How many airports does London have?

Gatwick: not, technically, in London. Image: Getty.

How many airports does London have? This feels like it should be a question with a simple and straightforward answer, turns out not to be anything of the sort, and – this is key – concerns a type of transport infrastructure. That makes it CityMetric gold, so let’s have at it.

If we’re going to be absolute purists about this, the answer is just two. The only airports inside the city limits are Heathrow, the behemoth 16 miles to the west, and City, a minnow (Is a minnow the opposite of a behemoth? best check - Ed.), nine miles to the east. So if you want to know how many airports are actually in London, the answer is just two.

Except we don’t hold with official but largely arbitrary city limits around here – honestly, we explained why in one of our very earliest articles, nearly five years ago now – and anyway how many airports are in London is not the same as how many airports London has. Which you can tell from the fact that most of London’s slightly silly number of airports are missing from our list.

London’s second airport, on any measure of size you can find, is Gatwick, located in Sussex, 28 miles to the south of the city and about eight south of its current boundaries. There’s also Stansted (39 miles north-north east in Essex) and Luton (34 miles north-north west in Bedfordshire). Between the three of them, these guys actually move more planes and more passengers than Heathrow does. As our future descendants will one day curse, as the sea laps around their ankles somewhere in the Peak District, London has a lot of air capacity.

But the London airport system – the list of airports online booking systems will consider if you ask for a flight to or from “London (all airports)” – actually includes a sixth option. That’s the tiny London Southend Airport, 40 miles to the east on the Essex coast.

At the moment it handles only about a third of the traffic of even City. It also takes the better part of an hour to get to from London, on a stopping train from Liverpool Street to Southend Victoria. This, one suspects, is the reason why – even though it’s only a mile further away from the city centre than Stansted – it tends to be the only official London airport that sees large number of people on social media whining about how it shouldn’t really be considered a London airport at all.

At any rate: a better answer for how many airports London has is six. It has six airports. Six.

Lydd is the optimistically named London Ashford Airport, which is actually closer to Lille. Look, just don’t ask, okay? Image: Nilfanion/Wikimedia Commons.

Except... well.

For a start, there’s London Oxford Airport out in, well, you can probably guess. That’s, give or take, about 56 miles from the centre of the capital. It’s not an official London airport – not in the aforementioned London Airport System – but it brands itself as London Oxford because, well, you would, wouldn’t you?


Then there’s Southampton Airport. that doesn’t seem to have ever branded itself as London Southampton, best I can tell, though that surprised me a bit because I could have sworn that I once flew from it and it did. What seems to have happened here is that sometimes airlines refer to it as London Southampton in an attempt to get me, and more fool me because it worked.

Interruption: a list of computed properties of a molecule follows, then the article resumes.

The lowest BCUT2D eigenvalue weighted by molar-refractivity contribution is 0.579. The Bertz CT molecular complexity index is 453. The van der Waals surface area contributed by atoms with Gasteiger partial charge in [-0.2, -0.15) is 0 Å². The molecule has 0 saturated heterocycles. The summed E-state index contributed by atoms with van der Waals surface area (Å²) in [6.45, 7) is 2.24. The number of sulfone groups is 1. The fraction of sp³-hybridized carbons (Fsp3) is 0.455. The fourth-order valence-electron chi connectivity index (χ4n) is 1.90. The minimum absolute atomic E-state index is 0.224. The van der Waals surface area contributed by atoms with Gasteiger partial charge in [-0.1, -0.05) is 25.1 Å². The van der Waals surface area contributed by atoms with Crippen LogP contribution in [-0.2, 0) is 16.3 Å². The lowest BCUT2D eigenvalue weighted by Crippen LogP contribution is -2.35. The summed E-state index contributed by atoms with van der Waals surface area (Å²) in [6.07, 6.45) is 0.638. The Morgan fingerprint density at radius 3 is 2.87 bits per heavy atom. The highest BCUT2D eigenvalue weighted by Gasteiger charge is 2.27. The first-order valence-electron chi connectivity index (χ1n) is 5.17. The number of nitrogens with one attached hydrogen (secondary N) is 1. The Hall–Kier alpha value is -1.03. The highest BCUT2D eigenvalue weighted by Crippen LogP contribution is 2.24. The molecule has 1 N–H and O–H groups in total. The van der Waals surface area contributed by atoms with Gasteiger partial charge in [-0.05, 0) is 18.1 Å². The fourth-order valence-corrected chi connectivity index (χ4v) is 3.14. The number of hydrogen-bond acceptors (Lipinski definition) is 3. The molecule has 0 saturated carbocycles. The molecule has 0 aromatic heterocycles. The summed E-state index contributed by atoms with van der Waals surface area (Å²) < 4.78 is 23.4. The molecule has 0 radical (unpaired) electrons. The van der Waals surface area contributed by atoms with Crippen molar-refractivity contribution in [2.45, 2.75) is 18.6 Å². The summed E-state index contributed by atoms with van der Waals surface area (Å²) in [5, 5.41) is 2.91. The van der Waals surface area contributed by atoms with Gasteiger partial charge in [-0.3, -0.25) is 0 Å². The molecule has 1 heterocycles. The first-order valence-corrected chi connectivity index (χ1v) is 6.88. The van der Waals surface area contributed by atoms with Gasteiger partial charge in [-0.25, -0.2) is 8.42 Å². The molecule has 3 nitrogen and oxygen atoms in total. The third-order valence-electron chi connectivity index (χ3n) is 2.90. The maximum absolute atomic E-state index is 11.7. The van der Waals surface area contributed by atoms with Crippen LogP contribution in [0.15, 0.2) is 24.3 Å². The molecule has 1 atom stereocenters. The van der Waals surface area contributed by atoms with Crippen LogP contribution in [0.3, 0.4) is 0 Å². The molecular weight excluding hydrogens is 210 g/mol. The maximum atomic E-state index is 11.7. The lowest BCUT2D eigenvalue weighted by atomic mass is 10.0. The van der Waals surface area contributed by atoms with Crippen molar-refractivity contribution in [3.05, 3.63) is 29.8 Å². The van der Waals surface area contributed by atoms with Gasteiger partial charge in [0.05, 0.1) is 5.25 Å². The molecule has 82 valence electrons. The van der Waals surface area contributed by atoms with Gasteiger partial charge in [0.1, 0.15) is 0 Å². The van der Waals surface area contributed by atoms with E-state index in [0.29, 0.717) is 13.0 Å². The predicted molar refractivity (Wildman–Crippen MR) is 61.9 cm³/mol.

Anyway. That’s a whole 66 miles from the capital, and takes just over 1hr10 by train, but that’s only 20 minutes longer than Southend so maybe they should chance their arm.

And then there’s Birmingham Airport. Okay, I know this is getting silly now because Birmingham is an entirely different city, and on a strict distance measure it’s 96 miles from London, which is nearly 100 miles, which is a bloody long way.

Except for two things. Firstly, the train journey is 1hr14 which is, to within the margin of error, the same length of time it takes from “London” Southampton airport. That’s only on fast, and so expensive, Virgin trains admittedly. But that leads us to our second thing: in the event High Speed 2 ever happens, it’ll come with a whole new Birmingham Interchange station which, like the already existing Birmingham International, will also serve Birmingham Airport.

At which point two things will happen:

1) The trains from London to Birmingham Interchange will be even quicker;

2) The trains from London to Birmingham International will become, at least relatively speaking, cheaper, in an attempt to compete;

And a third thing will very probably happen too:

3) Some bright spark will come up with the idea of rebranding it as London Birmingham Airport because, once again, you would, wouldn’t you?

At any rate. London has a lot of airports, it has an indeterminate number of airports, and the London Airport System seems likely to grow rather than shrink.

Don’t get me started on private airports, life’s too short.

Jonn Elledge is editor of CityMetric and the assistant editor of the New Statesman. He is on Twitter as @jonnelledge and on Facebook as JonnElledgeWrites.

Want more of this stuff? Follow CityMetric on Twitter or Facebook.

 
 
 
 

The Tory manifesto promises to both increase AND decrease the rate of housebuilding

Housing secretary Robert Jenrick. Image: Getty.

In his 2014 Mansion House speech, the then-chancellor George Osborne expressed with uncharacteristic honesty the motives at the heart of how the Conservatives see British housing politics: “The British people want our homes to go up in value, but also remain affordable; and we want more homes built, just not next to us.”